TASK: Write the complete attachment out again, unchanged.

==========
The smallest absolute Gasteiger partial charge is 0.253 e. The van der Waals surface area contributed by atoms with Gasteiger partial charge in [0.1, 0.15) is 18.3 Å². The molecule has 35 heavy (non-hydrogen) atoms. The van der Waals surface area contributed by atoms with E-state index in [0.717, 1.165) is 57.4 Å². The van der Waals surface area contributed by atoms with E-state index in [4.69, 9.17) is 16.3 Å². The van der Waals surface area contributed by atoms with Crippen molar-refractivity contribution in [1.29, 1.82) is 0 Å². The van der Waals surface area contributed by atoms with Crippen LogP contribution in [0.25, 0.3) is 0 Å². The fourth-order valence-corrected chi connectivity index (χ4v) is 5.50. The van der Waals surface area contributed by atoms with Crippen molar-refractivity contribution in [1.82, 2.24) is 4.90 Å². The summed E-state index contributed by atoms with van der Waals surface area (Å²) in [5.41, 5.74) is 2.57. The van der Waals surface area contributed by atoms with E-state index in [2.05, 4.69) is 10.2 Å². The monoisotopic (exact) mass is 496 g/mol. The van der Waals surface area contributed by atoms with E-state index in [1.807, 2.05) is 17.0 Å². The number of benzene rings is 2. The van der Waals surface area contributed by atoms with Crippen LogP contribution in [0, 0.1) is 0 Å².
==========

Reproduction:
The smallest absolute Gasteiger partial charge is 0.253 e. The van der Waals surface area contributed by atoms with Gasteiger partial charge in [0.1, 0.15) is 18.3 Å². The molecule has 35 heavy (non-hydrogen) atoms. The van der Waals surface area contributed by atoms with E-state index in [0.717, 1.165) is 57.4 Å². The van der Waals surface area contributed by atoms with E-state index in [4.69, 9.17) is 16.3 Å². The van der Waals surface area contributed by atoms with Crippen molar-refractivity contribution in [1.29, 1.82) is 0 Å². The van der Waals surface area contributed by atoms with Crippen LogP contribution in [0.25, 0.3) is 0 Å². The fourth-order valence-corrected chi connectivity index (χ4v) is 5.50. The van der Waals surface area contributed by atoms with Crippen molar-refractivity contribution in [1.82, 2.24) is 4.90 Å². The summed E-state index contributed by atoms with van der Waals surface area (Å²) in [5.41, 5.74) is 2.57. The van der Waals surface area contributed by atoms with E-state index in [2.05, 4.69) is 10.2 Å². The monoisotopic (exact) mass is 496 g/mol. The van der Waals surface area contributed by atoms with E-state index in [1.807, 2.05) is 17.0 Å². The number of benzene rings is 2. The van der Waals surface area contributed by atoms with Crippen LogP contribution in [0, 0.1) is 0 Å².